S-Cool Revision Summary
S-Cool Revision Summary
The Eukaryotic Genome
The term genome refers to all of the alleles possessed by an organism. While the amount of DNA for a diploid cell is constant within a species, the differences can be great between species.
Most, but not all structural eukaryote genes contain introns. Although transcribed, these introns are excised (cut out) before translation.
The number of introns varies with the particular gene, even occurring in tRNAs, rRNAs and viral genes!
Some of the base sequences in the introns and intergenic portions of the genome contain sites that regulate gene expression.
The importance of these sites is that they allow genes to produce various forms of the protein for in different tissues or at different times in the development of the organisms.
Evidence from E.coli
The single chromosome of the common intestinal bacterium E.coli is circular and contains some 4.7 million base pairs.
The chromosome replicates in a bi-directional method, producing a figure resembling the Greek letter theta.
The promoter is the part of the DNA to which the RNA polymerase binds before opening the segment of the DNA to be transcribed.
In the late 1950's, Fancois Jacob and Jacques Monod proposed the operon model of prokaryotic gene regulation.
Operons can either be inducible (promoters) or repressible according to the control mechanism.
In the 250 structural genes of E.coli, seventy-five different operons have been identified.
When a repressor molecule is present, this blocks the process of RNA polymerase, so preventing any transcription at this site.
One piece of evidence suggest that the influence of the regulator genes may be thousands of base pairs away from the promoter gene, unlike the close sequences found in E.coli.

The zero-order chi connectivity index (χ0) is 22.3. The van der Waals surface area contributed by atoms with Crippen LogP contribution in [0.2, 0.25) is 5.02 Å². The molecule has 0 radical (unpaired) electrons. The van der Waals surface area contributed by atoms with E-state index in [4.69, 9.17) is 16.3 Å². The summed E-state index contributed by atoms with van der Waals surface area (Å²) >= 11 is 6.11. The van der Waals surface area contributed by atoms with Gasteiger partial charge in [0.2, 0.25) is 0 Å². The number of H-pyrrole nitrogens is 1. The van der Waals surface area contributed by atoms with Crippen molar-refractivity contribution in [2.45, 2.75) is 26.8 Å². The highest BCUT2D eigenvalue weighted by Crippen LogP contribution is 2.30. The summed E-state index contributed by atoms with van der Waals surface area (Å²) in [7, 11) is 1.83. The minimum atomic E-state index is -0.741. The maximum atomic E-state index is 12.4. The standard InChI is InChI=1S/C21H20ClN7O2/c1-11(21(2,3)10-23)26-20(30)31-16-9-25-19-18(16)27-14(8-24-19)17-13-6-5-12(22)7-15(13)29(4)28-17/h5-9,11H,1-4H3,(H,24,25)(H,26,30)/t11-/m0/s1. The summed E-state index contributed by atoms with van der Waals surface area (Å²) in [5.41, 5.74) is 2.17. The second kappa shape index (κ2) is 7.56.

Eukaryotes have a number of gene control mechanisms not found in prokaryotes. One of these is called DNA methylation.
The structure of DNA was found by Watson and Crick in 1953, and only in 1956 was it first known that humans had 23 pairs of chromosomes. The subsequent interval of time has bee very active in the file of Genetics.
In 1977, Fred Sanger invented the first DNA sequencing process. He opened up the possibility of working-out the entire sequence of the bases in the human DNA, a total of some three thousand million (three billion or 3 x 109).
To sequence a gene, the first difficult part is to obtain the gene. Once obtained, there are laborious manual methods, or those using machines do the process.
The manual methods involves electrophoresis; a process that separates fragments of DNA by using an electrical current.
One of the main project goals is to address the ethical, legal and social issues (ELSI) that may arise from the project. 3-5% of the HGP budget has been set-aside for this purpose.
Knowledge about the effects of DNA variations amongst individuals can lead to diagnosis and possibly treatment of the thousands of disorders that afflict humans all over the world.
Learning about the DNA of other organisms can lead to a better understanding of their natural capabilities in solving challenges in health care, energy sources, agriculture and environmental conservation.